Creating value is based on human labour in our society. How close this relationship will be in future is difficult to say. Algorithms and robots already perform many tasks that used to require human labour better than any human could and this phenomenon is becoming ever more prevalent. Rapid digitalisation and automation in the workplace is accompanied by fear of loss of employment. Will human labour be needed in future? Can we find employment in some other area or is it already time to introduce a completely different economic system that does not have gainful employment as its primary feature?
This is where an unconditional basic income may play a role. It envisages everyone having a secure basic livelihood without having to work for it. The concept is the subject of increasing debate. In Switzerland a referendum on its introduction failed but gave the discussion new impetus. Finland introduced a test of the idea in early 2017 and Utrecht in Holland is experimenting with the idea. The “My basic income“ initiative that regularly holds a lottery with a prize of a basic income of €1,000.00 for a year is another interesting variant. The idea is receiving increasing support from business.
What are we to make of all this? An unconditional basic income mustn’t be a neoliberal sleight-of-hand intended to save social security benefits and replace them with a low basic income. It should not relieve employers of responsibility for their employees. It must not result in any loss of labour rights or increased dumping of wages or salaries. If it did it would be a step back.
Properly implemented, an unconditional basic income could promote positive change in our economic system as it results in human potential currently needed for gainful employment being released. Many critics claim, however, that it would promote laziness. People would simply put their feet up and not be motivated to do anything for themselves. I’m not convinced by such arguments. I’m sure most people would make good use of an unconditional basic income giving them more liberty than hitherto and would make productive contributions to society as a whole.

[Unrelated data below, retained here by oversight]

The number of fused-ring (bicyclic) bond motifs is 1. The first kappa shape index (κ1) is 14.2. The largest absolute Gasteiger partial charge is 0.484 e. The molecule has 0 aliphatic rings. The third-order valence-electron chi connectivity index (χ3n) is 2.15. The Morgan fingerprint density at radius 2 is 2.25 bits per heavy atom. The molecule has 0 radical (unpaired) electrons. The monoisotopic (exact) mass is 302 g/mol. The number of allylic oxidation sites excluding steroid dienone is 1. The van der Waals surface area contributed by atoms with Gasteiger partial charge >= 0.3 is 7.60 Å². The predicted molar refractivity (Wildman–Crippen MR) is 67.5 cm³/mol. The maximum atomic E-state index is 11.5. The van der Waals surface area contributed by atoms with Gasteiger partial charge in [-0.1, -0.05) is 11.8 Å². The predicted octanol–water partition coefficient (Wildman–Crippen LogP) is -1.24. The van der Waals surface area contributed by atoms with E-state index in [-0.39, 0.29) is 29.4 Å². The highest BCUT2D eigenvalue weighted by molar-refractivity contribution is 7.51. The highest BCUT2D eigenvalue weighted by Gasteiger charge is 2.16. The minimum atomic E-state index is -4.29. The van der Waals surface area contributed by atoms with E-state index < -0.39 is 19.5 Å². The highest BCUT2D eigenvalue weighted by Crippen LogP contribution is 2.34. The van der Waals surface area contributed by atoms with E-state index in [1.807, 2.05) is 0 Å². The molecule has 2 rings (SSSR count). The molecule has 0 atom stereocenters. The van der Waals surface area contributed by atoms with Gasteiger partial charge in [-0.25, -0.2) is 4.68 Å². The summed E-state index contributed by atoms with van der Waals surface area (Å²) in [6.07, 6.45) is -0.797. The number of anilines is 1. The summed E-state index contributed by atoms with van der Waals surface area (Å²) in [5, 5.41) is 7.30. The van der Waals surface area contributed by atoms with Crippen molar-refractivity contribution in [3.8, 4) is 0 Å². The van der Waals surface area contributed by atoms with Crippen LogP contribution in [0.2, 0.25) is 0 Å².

Why do I think so? Because I see proof daily. Triodos Bank clients want to change the world with the money they entrust to us. They want to invest in renewable energy, nursing homes, schools and biological agriculture. In short, to change our society together with us. Our client base is increasing all the time.
Financing of an unconditional basic income is a matter of fierce dispute. Critics say the idea is completely unrealistic. Many studies assume the opposite. An unconditional basic income can be implemented in many ways that have been thoroughly investigated, including by combining social benefits and via taxation. The realisation of the idea seems to me more a political than an economic question.
Many people are unhappy with our current economic system. Its lack of equity is worsening – as, for example, the economist Thomas Piketty has proven. The gap between rich and poor is widening more rapidly than twenty years ago. Conventional banks are part of the problem. Far too much money flows into the financial markets and too little into the real economy. This is one of the reasons people come to us and other sustainable banking institutions.
The will to make changes is there.
The chances of individuals achieving their good intentions are greatly improved by an unconditional basic income. It could lead to an economy making our society much more equitable. One that isn’t solely based on maximising profits but on human, animal and environmental welfare. Many polls show this is just what people want. What’s lacking is large scale implementation. A lot’s going on – but not enough. An unconditional basic income could change this state of affairs. It releases resources. The first evaluation of the experts in Finland and Holland will be extremely interesting. We’ll soon know more.